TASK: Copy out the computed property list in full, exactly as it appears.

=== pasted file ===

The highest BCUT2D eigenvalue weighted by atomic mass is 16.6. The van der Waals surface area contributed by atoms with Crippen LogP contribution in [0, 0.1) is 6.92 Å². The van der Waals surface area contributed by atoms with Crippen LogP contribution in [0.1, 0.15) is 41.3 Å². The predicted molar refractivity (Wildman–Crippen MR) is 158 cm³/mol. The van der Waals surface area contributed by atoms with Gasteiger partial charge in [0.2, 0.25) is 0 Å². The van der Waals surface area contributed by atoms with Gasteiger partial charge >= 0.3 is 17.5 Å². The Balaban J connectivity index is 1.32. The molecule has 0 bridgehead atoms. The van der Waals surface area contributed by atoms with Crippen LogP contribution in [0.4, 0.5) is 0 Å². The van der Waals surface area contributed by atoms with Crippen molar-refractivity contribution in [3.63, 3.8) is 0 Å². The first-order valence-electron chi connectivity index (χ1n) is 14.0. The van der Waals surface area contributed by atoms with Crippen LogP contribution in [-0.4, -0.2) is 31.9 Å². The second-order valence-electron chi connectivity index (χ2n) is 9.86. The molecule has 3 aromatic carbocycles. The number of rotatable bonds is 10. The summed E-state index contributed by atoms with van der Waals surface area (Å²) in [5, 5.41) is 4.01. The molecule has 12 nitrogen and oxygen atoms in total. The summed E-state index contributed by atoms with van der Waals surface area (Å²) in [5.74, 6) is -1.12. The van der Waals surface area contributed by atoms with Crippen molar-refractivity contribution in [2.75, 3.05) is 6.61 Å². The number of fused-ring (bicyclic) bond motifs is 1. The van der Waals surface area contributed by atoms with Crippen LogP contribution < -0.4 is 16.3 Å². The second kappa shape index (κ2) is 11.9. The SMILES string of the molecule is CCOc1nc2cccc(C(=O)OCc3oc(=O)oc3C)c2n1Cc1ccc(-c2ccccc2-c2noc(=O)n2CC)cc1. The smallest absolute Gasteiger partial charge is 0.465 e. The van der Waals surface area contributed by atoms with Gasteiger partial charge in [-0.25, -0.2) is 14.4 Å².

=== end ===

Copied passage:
The highest BCUT2D eigenvalue weighted by atomic mass is 16.6. The van der Waals surface area contributed by atoms with Crippen LogP contribution in [0, 0.1) is 6.92 Å². The van der Waals surface area contributed by atoms with Crippen LogP contribution in [0.1, 0.15) is 41.3 Å². The predicted molar refractivity (Wildman–Crippen MR) is 158 cm³/mol. The van der Waals surface area contributed by atoms with Gasteiger partial charge in [0.2, 0.25) is 0 Å². The van der Waals surface area contributed by atoms with Gasteiger partial charge >= 0.3 is 17.5 Å². The Balaban J connectivity index is 1.32. The molecule has 0 bridgehead atoms. The van der Waals surface area contributed by atoms with Crippen LogP contribution in [0.4, 0.5) is 0 Å². The van der Waals surface area contributed by atoms with Crippen molar-refractivity contribution in [3.63, 3.8) is 0 Å². The first-order valence-electron chi connectivity index (χ1n) is 14.0. The van der Waals surface area contributed by atoms with Crippen LogP contribution in [-0.4, -0.2) is 31.9 Å². The second-order valence-electron chi connectivity index (χ2n) is 9.86. The molecule has 3 aromatic carbocycles. The number of rotatable bonds is 10. The summed E-state index contributed by atoms with van der Waals surface area (Å²) in [5, 5.41) is 4.01. The molecule has 12 nitrogen and oxygen atoms in total. The summed E-state index contributed by atoms with van der Waals surface area (Å²) in [5.74, 6) is -1.12. The van der Waals surface area contributed by atoms with Crippen molar-refractivity contribution in [2.75, 3.05) is 6.61 Å². The number of fused-ring (bicyclic) bond motifs is 1. The van der Waals surface area contributed by atoms with Crippen LogP contribution < -0.4 is 16.3 Å². The second kappa shape index (κ2) is 11.9. The SMILES string of the molecule is CCOc1nc2cccc(C(=O)OCc3oc(=O)oc3C)c2n1Cc1ccc(-c2ccccc2-c2noc(=O)n2CC)cc1. The smallest absolute Gasteiger partial charge is 0.465 e. The van der Waals surface area contributed by atoms with Gasteiger partial charge in [-0.25, -0.2) is 14.4 Å².